As part of our focus on Agelessness and the New Earth, Nancy's piece is featured in our Fall Spiritual Journal. Check it out in the digital edition on page 24.

We have all spent time in the stationery shop or our local Walgreens or CVS reading birthday cards to send to someone who is an elder. And I would venture to guess that you have laughed out loud at one or two as the card reads something like:

Age is just a number … Life isn’t about your age … Life is about living … It’s important to have a twinkle in your wrinkle … Aging like a fine wine … You know you are getting old when.

Even advice from legendary folks are found on greeting cards. John Lennon famously wrote:

“Count your age by friends, not years. Count your life by smiles, not tears.”

George Burns wrote:

“You know you’re getting old when you stoop to tie your shoelaces and wonder what else you could do while you’re down there!”

But what is very interesting about these cards filled with words of wisdom is that no one would send one of these funny or sincere birthday wishes to someone turning 3 years old, OR 16 years old OR 44 years old. As we all age, we learn as we grow. Our physical bodies, minds and spirits can only know what we know by the number of years we have grown.

Now, of course, there are always exceptions to the rules. We have all heard someone described as “an old soul,” or “living beyond their years,” etc. For most of us, especially when we live in the present, which we all are striving to do daily, we can only process what we are capable of handling for our age.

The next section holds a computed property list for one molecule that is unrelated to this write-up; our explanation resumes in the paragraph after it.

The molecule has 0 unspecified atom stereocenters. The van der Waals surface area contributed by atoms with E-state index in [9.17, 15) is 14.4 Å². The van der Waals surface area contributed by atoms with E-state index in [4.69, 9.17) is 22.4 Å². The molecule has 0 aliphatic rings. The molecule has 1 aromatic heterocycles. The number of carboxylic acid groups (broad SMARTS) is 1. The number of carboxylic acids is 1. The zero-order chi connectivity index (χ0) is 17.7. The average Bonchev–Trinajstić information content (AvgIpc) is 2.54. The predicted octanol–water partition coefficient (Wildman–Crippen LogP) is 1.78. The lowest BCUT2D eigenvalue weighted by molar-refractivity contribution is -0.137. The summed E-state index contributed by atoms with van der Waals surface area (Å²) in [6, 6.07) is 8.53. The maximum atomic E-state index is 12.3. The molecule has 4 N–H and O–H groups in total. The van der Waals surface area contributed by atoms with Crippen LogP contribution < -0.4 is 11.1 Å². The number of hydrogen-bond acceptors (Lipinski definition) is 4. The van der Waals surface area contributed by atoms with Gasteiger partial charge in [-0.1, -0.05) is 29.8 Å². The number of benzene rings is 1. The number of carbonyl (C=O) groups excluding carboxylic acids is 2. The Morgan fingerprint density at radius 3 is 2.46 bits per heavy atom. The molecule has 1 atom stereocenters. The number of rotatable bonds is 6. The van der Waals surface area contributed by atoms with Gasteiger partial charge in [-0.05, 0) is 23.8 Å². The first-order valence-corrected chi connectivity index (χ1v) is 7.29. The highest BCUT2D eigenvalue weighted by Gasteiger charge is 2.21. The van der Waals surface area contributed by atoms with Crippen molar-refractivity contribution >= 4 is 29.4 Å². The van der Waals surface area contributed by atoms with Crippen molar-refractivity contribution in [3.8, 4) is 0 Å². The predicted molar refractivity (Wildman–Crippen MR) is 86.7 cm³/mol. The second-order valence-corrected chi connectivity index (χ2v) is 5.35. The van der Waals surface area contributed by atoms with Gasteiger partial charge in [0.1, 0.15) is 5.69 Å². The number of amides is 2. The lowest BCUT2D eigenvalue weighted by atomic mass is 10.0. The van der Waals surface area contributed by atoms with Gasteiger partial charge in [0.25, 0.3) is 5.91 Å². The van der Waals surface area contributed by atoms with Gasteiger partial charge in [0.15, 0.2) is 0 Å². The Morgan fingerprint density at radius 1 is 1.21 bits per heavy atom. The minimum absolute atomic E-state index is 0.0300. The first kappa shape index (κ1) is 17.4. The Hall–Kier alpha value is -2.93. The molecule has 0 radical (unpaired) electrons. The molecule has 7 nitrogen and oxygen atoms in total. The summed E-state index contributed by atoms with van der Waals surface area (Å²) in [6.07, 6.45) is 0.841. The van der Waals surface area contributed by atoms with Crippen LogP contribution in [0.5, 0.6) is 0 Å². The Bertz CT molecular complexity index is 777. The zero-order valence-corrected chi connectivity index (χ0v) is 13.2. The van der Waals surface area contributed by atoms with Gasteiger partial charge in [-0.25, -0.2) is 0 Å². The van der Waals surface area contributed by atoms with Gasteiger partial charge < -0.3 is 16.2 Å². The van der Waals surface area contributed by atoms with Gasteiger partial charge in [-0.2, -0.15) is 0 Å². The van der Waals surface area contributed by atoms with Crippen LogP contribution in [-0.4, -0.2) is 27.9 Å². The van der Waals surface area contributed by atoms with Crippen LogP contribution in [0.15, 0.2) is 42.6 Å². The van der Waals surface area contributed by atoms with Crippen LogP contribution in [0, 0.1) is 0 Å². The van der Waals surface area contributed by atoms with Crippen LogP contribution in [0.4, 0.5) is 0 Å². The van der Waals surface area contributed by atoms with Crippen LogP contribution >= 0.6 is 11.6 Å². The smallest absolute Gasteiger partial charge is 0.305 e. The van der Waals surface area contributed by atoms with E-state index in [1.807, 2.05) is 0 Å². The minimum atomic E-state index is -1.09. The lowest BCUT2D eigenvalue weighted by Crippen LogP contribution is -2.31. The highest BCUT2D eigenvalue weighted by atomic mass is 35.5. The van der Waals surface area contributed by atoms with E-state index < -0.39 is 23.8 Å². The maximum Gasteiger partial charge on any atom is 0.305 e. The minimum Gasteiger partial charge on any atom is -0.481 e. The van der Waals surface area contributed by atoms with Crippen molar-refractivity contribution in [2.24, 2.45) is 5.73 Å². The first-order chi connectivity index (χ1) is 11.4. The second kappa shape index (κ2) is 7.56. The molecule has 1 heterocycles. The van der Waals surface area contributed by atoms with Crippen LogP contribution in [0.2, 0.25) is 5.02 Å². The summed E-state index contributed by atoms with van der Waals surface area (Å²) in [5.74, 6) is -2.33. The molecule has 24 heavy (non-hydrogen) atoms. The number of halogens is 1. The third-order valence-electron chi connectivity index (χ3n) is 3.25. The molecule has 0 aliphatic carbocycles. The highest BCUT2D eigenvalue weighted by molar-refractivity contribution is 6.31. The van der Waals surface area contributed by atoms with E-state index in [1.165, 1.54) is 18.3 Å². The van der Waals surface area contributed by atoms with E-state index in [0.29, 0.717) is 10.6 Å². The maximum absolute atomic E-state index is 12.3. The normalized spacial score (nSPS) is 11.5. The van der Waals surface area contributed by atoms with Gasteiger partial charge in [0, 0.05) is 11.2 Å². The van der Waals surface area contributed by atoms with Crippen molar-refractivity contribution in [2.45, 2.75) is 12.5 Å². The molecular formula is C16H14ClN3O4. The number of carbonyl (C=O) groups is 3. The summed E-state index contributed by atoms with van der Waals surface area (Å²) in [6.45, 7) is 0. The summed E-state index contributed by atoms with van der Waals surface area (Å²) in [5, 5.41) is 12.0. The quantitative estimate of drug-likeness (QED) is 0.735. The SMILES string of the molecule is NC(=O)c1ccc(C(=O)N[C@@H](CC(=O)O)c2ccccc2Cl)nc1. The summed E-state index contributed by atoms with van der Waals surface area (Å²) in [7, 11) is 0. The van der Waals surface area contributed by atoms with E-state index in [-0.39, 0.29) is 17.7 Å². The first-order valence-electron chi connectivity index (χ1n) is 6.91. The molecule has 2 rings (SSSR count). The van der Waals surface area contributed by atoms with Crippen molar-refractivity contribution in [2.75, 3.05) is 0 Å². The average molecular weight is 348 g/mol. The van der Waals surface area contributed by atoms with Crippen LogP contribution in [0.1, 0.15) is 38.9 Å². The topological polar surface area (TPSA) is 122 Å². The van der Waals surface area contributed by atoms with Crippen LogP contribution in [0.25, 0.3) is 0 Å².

I had a conversation recently with a 50-year-old who is dealing with a father who is declining mentally and physically. She is accepting his physically weakened state, but she cannot understand nor tolerate his state  of mind. Of course not. She is thinking, wishing and hoping that her father would think and act like her 50-year-old self. She wants him to make good decisions, act quickly and decisively, and stop being so darn “stubborn!”

A 45-year-old employee of a large corporation can only understand the climb to the top by watching and observing others who are a few rungs above them on the corporate ladder. They can, in fact, look back and see others who either are, or are not, learning and climbing. They can give advice to those following them on the ladder, but seldom are they able to run the company from halfway through the climb. Again, there are exceptions to the rules.

A 32-year-old parent looks at their infant with hope, wonder and pure joy. They can have the perfect family blueprint all drawn in permanent ink. But, the minute life changes one line on that paper, they struggle to find answers for “how?,” “now what?,” and many find the faith they never knew they had. They couldn’t know what emotional reserves they had until they were old enough to draw it out of their bank.

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